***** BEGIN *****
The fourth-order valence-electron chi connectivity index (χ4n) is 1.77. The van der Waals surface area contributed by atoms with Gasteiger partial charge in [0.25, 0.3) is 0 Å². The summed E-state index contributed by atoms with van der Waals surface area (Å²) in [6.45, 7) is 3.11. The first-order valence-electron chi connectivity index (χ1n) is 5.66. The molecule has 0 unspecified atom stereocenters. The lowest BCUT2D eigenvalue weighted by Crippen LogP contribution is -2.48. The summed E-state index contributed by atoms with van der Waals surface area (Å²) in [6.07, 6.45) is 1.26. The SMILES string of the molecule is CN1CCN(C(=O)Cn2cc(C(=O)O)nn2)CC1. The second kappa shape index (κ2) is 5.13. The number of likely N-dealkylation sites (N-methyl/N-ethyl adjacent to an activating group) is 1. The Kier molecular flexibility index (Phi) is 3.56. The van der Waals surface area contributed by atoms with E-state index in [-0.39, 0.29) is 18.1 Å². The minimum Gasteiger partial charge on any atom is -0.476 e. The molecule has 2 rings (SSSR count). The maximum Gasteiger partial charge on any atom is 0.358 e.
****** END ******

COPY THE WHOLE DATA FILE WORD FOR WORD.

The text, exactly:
The fourth-order valence-electron chi connectivity index (χ4n) is 1.77. The van der Waals surface area contributed by atoms with Gasteiger partial charge in [0.25, 0.3) is 0 Å². The summed E-state index contributed by atoms with van der Waals surface area (Å²) in [6.45, 7) is 3.11. The first-order valence-electron chi connectivity index (χ1n) is 5.66. The molecule has 0 unspecified atom stereocenters. The lowest BCUT2D eigenvalue weighted by Crippen LogP contribution is -2.48. The summed E-state index contributed by atoms with van der Waals surface area (Å²) in [6.07, 6.45) is 1.26. The SMILES string of the molecule is CN1CCN(C(=O)Cn2cc(C(=O)O)nn2)CC1. The second kappa shape index (κ2) is 5.13. The number of likely N-dealkylation sites (N-methyl/N-ethyl adjacent to an activating group) is 1. The Kier molecular flexibility index (Phi) is 3.56. The van der Waals surface area contributed by atoms with E-state index in [-0.39, 0.29) is 18.1 Å². The minimum Gasteiger partial charge on any atom is -0.476 e. The molecule has 2 rings (SSSR count). The maximum Gasteiger partial charge on any atom is 0.358 e.